The GREET model is the only lifecycle analysis model that accurately captures all of the emissions reductions and accounts for environmentally-friendly innovations on farms and in bioethanol plants across the U.S.


The GREET Model uses the most up-to-date science to accurately estimate the emissions reductions of bioethanol.

The U.S. Department of Energy Argonne National Lab’s Greenhouse Gases, Regulated Emissions, and Energy Use in Transportation (GREET) Model is the gold standard for measuring the emissions-reducing power of farm-based feedstocks and biofuels. It incorporates up-to-date science that more accurately scores lifecycle carbon intensity for corn ethanol and other renewable fuels.

If federal regulators use the GREET model to administer tax credits from the Inflation Reduction Act, it is more likely that national goals such as the Biden Administration’s SAF Grand Challenge for decarbonization of the airline fleet will be met. Additionally, farmers, rural communities, and U.S. biofuel producers will be able to participate in global SAF markets and seize opportunities in other hard to decarbonize sectors.

The GREET Model, According to the Experts

The data used by the GREET model to calculate overall lifecycle emissions is kept up-to-date by a team of scientists and researchers at the Argonne National Lab. Paul Kearns, the director of Argonne National Lab, notes in this video that GREET is the “gold standard” when it comes to carbon modeling and is used by thousands of different authorities and organizations across the globe.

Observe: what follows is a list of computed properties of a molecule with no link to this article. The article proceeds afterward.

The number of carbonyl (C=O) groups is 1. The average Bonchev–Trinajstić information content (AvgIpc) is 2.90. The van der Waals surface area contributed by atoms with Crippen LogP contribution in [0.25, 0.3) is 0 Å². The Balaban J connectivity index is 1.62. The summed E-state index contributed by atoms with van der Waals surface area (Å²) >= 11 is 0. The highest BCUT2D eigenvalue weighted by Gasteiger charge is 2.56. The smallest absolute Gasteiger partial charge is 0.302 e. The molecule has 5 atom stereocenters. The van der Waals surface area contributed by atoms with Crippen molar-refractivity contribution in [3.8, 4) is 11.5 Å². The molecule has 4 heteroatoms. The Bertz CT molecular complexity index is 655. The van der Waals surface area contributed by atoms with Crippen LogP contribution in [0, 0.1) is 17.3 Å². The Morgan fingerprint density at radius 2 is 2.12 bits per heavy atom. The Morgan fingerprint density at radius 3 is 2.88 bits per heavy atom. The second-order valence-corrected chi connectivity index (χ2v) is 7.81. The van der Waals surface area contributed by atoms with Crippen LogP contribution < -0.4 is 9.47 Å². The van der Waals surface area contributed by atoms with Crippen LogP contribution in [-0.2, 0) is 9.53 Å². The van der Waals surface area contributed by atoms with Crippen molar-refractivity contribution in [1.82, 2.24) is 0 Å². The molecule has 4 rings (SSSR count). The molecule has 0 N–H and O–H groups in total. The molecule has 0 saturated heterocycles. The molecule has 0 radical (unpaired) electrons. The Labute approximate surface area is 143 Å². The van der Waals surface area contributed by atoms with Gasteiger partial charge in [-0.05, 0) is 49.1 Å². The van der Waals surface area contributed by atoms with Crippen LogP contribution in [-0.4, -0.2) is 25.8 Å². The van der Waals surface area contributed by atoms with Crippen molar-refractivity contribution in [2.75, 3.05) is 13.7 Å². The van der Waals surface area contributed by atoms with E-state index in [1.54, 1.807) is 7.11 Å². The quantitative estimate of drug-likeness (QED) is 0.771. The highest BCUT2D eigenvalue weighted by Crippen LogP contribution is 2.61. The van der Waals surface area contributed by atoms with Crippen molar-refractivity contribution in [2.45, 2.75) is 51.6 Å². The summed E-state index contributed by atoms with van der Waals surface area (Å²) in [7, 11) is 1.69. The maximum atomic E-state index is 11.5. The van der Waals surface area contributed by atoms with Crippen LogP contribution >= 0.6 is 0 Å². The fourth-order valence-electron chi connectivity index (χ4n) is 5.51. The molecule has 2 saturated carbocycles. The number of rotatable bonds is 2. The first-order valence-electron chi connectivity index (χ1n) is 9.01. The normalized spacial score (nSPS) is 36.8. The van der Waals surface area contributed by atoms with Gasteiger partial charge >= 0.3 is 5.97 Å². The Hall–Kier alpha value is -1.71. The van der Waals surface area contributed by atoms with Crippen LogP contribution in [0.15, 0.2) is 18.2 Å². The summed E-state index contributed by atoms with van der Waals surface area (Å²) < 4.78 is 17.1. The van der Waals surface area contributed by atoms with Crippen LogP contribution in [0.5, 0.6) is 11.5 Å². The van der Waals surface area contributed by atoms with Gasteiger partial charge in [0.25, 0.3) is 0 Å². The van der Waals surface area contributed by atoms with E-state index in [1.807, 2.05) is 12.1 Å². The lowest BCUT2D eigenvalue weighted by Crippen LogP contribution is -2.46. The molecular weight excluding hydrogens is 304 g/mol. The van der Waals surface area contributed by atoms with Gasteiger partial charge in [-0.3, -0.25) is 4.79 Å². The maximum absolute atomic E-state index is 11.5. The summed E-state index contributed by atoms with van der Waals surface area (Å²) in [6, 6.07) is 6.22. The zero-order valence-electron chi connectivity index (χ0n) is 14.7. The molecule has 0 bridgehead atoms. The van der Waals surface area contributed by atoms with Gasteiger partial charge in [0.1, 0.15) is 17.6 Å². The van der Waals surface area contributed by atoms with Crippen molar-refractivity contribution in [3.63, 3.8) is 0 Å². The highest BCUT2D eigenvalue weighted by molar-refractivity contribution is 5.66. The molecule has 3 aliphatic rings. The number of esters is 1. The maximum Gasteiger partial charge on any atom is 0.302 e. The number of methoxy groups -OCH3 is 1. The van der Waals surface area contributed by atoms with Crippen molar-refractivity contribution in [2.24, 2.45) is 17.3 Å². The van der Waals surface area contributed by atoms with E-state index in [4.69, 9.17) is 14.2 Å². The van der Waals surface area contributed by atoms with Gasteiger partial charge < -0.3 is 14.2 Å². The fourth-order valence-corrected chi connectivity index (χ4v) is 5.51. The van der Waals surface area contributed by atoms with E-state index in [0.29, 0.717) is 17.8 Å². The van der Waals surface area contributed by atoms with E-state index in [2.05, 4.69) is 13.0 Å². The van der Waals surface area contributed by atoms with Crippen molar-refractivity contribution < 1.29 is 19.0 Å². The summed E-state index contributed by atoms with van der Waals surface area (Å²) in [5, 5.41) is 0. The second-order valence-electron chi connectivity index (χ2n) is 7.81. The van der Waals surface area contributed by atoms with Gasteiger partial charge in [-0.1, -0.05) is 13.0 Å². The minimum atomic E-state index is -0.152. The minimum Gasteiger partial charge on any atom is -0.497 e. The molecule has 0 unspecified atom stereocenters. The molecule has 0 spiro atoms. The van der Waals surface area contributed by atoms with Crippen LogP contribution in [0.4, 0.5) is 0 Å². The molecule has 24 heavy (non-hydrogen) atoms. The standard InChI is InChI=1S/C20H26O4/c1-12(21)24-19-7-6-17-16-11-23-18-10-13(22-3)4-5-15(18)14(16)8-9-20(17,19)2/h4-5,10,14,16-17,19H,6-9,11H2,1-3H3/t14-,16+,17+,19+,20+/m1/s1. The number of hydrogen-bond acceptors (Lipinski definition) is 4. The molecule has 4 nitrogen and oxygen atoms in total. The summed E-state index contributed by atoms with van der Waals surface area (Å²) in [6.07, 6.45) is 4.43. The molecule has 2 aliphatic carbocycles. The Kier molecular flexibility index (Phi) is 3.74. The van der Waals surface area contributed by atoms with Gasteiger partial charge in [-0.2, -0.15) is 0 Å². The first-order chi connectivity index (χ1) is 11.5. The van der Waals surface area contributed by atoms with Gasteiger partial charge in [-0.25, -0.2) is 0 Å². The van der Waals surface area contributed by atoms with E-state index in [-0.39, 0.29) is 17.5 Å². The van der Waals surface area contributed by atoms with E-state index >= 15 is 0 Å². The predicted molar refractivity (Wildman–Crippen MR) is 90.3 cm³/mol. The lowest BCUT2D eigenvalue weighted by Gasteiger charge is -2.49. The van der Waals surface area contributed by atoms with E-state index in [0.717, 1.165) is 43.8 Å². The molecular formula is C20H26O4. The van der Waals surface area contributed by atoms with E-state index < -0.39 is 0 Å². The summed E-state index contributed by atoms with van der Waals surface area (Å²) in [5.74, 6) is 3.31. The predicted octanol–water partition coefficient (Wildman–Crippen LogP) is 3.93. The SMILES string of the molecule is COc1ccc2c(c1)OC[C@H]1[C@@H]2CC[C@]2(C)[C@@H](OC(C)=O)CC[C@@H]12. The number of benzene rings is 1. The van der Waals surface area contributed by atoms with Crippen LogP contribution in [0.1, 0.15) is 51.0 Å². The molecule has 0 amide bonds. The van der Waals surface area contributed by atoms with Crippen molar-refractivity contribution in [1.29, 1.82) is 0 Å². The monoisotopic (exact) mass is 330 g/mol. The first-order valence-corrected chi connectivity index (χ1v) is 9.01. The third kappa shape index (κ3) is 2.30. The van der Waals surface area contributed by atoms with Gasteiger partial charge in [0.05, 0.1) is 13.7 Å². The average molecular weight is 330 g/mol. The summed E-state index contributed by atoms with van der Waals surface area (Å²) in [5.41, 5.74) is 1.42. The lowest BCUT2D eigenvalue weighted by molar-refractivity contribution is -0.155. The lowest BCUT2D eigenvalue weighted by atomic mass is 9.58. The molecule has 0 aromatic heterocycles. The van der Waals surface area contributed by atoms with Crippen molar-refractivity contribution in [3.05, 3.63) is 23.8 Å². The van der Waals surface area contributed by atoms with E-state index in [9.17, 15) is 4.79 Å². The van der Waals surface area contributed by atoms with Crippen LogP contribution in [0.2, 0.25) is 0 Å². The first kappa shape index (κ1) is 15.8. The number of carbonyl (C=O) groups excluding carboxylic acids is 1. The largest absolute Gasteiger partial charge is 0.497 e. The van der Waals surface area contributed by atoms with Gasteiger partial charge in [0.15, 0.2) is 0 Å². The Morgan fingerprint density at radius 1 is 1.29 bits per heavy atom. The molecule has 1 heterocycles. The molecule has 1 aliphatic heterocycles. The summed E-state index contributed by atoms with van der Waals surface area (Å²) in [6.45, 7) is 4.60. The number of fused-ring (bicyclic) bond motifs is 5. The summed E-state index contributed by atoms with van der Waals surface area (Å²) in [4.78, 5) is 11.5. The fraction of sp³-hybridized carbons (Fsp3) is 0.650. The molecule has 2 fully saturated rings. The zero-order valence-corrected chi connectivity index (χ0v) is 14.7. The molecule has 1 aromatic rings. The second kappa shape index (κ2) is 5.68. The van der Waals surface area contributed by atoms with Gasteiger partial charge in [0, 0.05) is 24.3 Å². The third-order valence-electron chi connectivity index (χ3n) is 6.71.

Two graphs show the difference in how CORSIA and GREET account for the carbon intensity-reduction potential of using U.S.-made corn ethanol to produce sustainable aviation fuel (SAF).

If the Administration rejects GREET, or changes it substantially, it would undermine our carbon reduction goals, and lock America’s farms out of the still-nascent SAF market.

Why GREET Is a Better Model than CORSIA

CORSIA stands for Carbon Offsetting and Reduction Scheme for International Aviation. It’s built and maintained by the International Civil Aviation Organization (ICAO) and the CORSIA model is simply referred to as ICAO. CORSIA relies on some of the same data used by GREET to arrive at its estimates of carbon intensity, but in other important areas the two models diverge.

The most noteworthy and important of these differences comes down to how each model accounts for land-use change (LUC or sometimes indirect land use change or iLUC). GREET’s estimate of how much the production of bioethanol impacts land use is based on much more recent data than CORSIA’s; farmers that produce the corn that goes on to make bioethanol have found ways over the last several decades to increase their crop yield on fewer acres while decreasing how much their planting processes disturb the soil. GREET accounts for these innovations, while CORSIA uses a land-use change estimate that’s based on data from nearly a decade ago.

CORSIA’s estimate of bioethanol’s carbon intensity is much higher than GREET’s because it inflates how much the process of making bioethanol disturbs the land. If regulators awarding carbon reduction tax incentives were to only rely on CORSIA, they would disqualify most bioethanol produced from corn and thereby lock these farms and producers out of the SAF market.

There's More to Learn

Read more about the importance of GREET and carbon reduction tax incentives.